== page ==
Maria B. Ventura, Javier L. Barberon, Diego K. Yamul, Patricio J. Leaden, Pedro A. Zeinsteger, Alejandro Palacios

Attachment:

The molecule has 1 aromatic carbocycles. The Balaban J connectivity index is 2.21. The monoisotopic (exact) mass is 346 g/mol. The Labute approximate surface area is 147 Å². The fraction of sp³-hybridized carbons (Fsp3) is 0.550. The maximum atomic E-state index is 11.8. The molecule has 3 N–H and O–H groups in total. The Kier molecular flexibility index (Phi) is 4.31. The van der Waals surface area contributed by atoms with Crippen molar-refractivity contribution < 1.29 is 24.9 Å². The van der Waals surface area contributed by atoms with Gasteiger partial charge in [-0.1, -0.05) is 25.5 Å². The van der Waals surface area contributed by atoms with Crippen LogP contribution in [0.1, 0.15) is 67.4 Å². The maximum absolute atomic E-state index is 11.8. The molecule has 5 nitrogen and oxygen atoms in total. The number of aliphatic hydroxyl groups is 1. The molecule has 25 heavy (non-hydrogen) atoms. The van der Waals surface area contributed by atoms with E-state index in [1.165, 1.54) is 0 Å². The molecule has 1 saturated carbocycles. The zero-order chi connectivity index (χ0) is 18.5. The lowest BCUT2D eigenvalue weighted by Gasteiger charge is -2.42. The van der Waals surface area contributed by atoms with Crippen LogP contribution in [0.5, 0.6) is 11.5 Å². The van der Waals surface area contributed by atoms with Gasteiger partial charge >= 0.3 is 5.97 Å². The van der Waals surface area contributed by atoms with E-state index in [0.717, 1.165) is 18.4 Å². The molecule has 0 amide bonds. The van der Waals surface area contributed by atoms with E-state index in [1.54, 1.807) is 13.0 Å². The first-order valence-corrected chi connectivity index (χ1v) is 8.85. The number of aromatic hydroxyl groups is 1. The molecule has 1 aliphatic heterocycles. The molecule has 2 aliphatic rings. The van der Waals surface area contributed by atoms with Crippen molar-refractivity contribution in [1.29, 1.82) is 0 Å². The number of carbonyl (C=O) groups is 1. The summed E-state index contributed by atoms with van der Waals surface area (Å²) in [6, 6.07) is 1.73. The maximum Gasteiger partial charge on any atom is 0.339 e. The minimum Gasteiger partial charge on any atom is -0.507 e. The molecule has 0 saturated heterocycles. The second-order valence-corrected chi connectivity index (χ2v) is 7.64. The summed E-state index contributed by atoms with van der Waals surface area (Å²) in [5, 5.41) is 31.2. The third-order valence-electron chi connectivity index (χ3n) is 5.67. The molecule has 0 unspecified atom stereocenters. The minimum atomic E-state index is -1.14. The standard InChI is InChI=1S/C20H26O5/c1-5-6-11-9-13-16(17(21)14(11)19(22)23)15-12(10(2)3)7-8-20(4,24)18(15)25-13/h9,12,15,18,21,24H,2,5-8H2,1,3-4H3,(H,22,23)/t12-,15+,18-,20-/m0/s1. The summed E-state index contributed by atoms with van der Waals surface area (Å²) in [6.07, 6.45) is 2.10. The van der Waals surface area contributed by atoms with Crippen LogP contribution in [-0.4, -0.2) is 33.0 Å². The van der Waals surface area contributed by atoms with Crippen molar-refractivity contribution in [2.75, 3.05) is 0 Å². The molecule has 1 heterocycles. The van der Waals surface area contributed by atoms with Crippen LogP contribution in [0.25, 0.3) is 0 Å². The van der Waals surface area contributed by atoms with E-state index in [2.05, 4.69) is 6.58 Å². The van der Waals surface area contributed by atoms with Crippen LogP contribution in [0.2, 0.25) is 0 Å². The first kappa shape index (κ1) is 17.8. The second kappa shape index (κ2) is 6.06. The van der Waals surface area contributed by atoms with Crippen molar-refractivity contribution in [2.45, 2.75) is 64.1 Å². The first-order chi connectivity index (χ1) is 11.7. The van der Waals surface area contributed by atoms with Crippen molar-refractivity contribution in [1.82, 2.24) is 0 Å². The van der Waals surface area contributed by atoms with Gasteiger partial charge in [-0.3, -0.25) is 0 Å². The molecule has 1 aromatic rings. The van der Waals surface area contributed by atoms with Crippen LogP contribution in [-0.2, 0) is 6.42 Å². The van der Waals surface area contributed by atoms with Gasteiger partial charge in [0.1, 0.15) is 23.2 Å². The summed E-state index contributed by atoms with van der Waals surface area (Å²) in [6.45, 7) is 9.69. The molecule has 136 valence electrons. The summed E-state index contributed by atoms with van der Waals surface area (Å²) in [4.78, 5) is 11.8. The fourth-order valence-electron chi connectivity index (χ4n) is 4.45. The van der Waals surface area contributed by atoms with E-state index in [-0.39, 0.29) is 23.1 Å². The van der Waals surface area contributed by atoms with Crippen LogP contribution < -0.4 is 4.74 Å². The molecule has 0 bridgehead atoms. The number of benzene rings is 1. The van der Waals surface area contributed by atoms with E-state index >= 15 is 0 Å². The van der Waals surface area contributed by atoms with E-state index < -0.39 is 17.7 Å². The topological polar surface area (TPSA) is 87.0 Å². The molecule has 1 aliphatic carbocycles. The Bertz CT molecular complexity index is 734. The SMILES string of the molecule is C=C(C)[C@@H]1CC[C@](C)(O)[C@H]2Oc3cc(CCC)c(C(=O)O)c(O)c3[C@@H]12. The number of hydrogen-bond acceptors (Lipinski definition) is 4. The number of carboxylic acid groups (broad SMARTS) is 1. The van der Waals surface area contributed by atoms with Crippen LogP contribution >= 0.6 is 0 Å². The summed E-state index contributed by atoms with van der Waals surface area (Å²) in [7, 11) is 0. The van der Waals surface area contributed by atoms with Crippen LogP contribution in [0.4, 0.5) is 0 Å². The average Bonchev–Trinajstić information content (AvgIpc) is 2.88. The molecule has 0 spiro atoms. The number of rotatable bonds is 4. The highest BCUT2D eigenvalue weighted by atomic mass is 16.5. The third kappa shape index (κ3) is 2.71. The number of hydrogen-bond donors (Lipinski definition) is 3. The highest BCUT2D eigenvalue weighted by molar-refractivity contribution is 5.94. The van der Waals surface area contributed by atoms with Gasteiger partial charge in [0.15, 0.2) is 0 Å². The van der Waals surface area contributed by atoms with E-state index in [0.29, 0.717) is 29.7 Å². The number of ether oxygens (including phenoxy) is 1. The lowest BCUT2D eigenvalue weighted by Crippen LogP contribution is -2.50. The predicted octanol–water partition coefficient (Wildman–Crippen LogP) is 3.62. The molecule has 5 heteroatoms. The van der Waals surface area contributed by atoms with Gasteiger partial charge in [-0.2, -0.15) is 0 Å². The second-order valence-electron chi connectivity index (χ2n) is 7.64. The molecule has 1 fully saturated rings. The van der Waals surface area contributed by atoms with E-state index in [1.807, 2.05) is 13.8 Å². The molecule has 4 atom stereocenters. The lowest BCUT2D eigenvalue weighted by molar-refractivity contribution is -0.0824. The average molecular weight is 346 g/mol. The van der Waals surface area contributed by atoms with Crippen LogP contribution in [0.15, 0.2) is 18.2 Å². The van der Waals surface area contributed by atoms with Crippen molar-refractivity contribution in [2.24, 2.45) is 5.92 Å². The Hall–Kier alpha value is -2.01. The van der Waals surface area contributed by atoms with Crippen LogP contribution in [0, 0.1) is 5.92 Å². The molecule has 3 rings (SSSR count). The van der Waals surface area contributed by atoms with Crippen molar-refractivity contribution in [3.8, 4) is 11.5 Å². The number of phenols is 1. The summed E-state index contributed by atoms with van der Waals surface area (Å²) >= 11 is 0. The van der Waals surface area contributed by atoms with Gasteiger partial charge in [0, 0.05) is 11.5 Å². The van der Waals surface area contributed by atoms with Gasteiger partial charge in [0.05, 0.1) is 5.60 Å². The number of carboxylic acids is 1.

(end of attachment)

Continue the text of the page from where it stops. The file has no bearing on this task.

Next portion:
Honey is a substance produced by bees and other social insects, from nectar or molasses that they gather on living plants and that transform or elaborate by evaporating water and action of enzymes, segregated by them, being stored in the alveoli or honeycomb cells. A prior investigation according to the literature indicated that the total antioxidant activity of honey is primarily provided by its phenolic composition. Polyphenols mainly exert their antioxidant activity by neutralizing free radicals. The objective of this study was to investigate the antioxidant effect of honey on the peroxidation of hepatic micro-somal membranes. Rat liver microsomes were incubated with different concentrations of honey (25, 50, 100, and 200 mg/ml) in an in vitro non enzymatic ascorbic acid—Fe+2system to determine the oxidative effect on membranes and to quantify the peroxida-tion level in standardized conditions. The microsomal peroxidation was quantified in a liquid scintillation counter Packard 1900 TR by chemiluminescence in counts per minute (cpm), using microsomal membranes without honey as control. Analyzing the effect of honey was observed that the total cpm/mg protein originated from light emission, che-miluminescence, was statistically lower in samples obtained from honey group than in the control group; the antioxidant effect found was concentration dependent, and the results show the mean and its standard error of the averages of the cpm of the control sample 790,25 ± 223; of control + ascorbate 2232 ± 630 and of different concentrations used of honey: 25 mg/ml 1684 ± 475; 50 mg/ml 1383 ± 390; 100 mg/ml 895,5 ± 253 and 200 mg/ml 854,75± 241. These results indicated that honey may act as antioxidant, protecting rat liver microsomes from peroxidative damage